Entrepreneurial Development Crucial to Economic Recovery - Center for Rural Affairs' Report Highlights Benefits of Microenterprise Development to Nebraska Economy

Release Date: 

03/04/2009

Contact(s): 

Jon Bailey, jonb@cfra.org, 402-687-2103 ext. 1013
Lyons, Nebraska - A Center for Rural Affairs report released today finds that investment in microenterprise and entrepreneurial development paid big dividends during the last recession, and continued investment in microenterprise development would help Nebraska weather the current economic recession. During the last recession (2000-2003), employment in Nebraska attributable to microenterprises (small businesses with 5 or fewer employees) actually grew by nearly five percent while all other private, non-farm employment fell by nearly one percent.
"We are again in a period of recession. It is a critical time to invest in job creation and economic recovery by supporting microenterprise development," said Jon Bailey, Rural Research and Analysis Director for the Center for Rural Affairs.

According to the Center's report, entitled Economic Outcomes of State Investment In the Nebraska Microenterprise Development Act, a $1.5 million annual appropriation to the Nebraska Microenterprise Development Act would potentially result in:

    * 184 to 198 microenterprise businesses created or expanded with assistance from the program,   

    * creation of 294 to 317 jobs across the state,   

    * creation of $5.6 million to $8.6 million in additional income in Nebraska households (business owners and employees),   

    * creation of over $ 1.1 million in household asset growth in its first year,   

    * economic outcomes in Nebraska of over $ 6 million to nearly $10.5 million in one year.


The report also finds that a $1.5 million one year investment in the Nebraska Microenterprise Development Act would result in potential economic outcomes in Nebraska of $25 million to $41 million after five years.
"Microenterprise development is especially critical in light of the deepening recession. Investing in initiatives such as the Nebraska Microenterprise Development Act has great potential to spur innovation and job creation in rural communities and urban neighborhoods alike," said Bailey.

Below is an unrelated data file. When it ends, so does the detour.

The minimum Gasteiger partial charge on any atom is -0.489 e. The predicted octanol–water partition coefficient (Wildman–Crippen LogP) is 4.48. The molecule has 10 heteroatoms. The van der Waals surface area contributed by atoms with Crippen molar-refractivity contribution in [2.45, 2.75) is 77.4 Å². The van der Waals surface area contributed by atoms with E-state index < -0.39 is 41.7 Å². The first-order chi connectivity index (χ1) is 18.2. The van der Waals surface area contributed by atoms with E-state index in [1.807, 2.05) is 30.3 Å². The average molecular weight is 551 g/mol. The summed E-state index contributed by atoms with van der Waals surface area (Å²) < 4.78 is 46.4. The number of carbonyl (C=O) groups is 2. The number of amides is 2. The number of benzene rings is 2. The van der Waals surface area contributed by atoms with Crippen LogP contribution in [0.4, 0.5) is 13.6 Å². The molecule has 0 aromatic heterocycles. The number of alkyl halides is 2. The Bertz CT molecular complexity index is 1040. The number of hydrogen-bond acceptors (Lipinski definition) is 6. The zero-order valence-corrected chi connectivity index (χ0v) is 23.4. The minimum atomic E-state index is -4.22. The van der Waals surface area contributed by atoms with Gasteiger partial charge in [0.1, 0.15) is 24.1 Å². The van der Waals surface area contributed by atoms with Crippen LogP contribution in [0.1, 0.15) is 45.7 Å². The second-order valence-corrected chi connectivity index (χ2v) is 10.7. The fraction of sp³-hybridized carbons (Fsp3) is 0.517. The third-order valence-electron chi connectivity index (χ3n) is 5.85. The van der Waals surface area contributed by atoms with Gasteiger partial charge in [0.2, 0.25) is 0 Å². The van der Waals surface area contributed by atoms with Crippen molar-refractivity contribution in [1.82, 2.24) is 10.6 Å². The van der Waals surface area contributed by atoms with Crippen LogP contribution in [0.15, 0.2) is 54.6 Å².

In the 2007 session of the Nebraska Legislature, funding for the Nebraska Microenterprise Development Act was increased significantly to $1.5 million annually in the biennium budget for the 2007-2008 and 2008-2009 fiscal years. This funding contained an annual general fund appropriation of $500,000 and a newly created cash fund of $1 million per year. In the 2009 session, the Legislature is tasked with developing a new state budget for the next biennium. The Governor's budget recommendation released in January 2009 recommended maintaining the general fund appropriation, but recommended terminating the annual cash fund appropriation.

"The Governor's proposed disproportionate cuts to Nebraska Microenterprise Development Act funding are ill-advised.  Nebraska Legislators should not turn their backs on rural mainstreets, especially at the precise time we should be investing in entrepreneurial development and other proven strategies that can help revitalize rural communities and reinvigorate Nebraska's economy," added Bailey.

The report employed previously published research and data to examine the potential economic outcomes of maintaining the $1.5 million annual appropriation for the Nebraska Microenterprise Development Act, including the potential job creation and effects on income and assets for business owners for one year and five year periods.  For more information about the report or to obtain a full copy of the report go to http://www.cfra.org/node/1759 or call (402) 687-2100.

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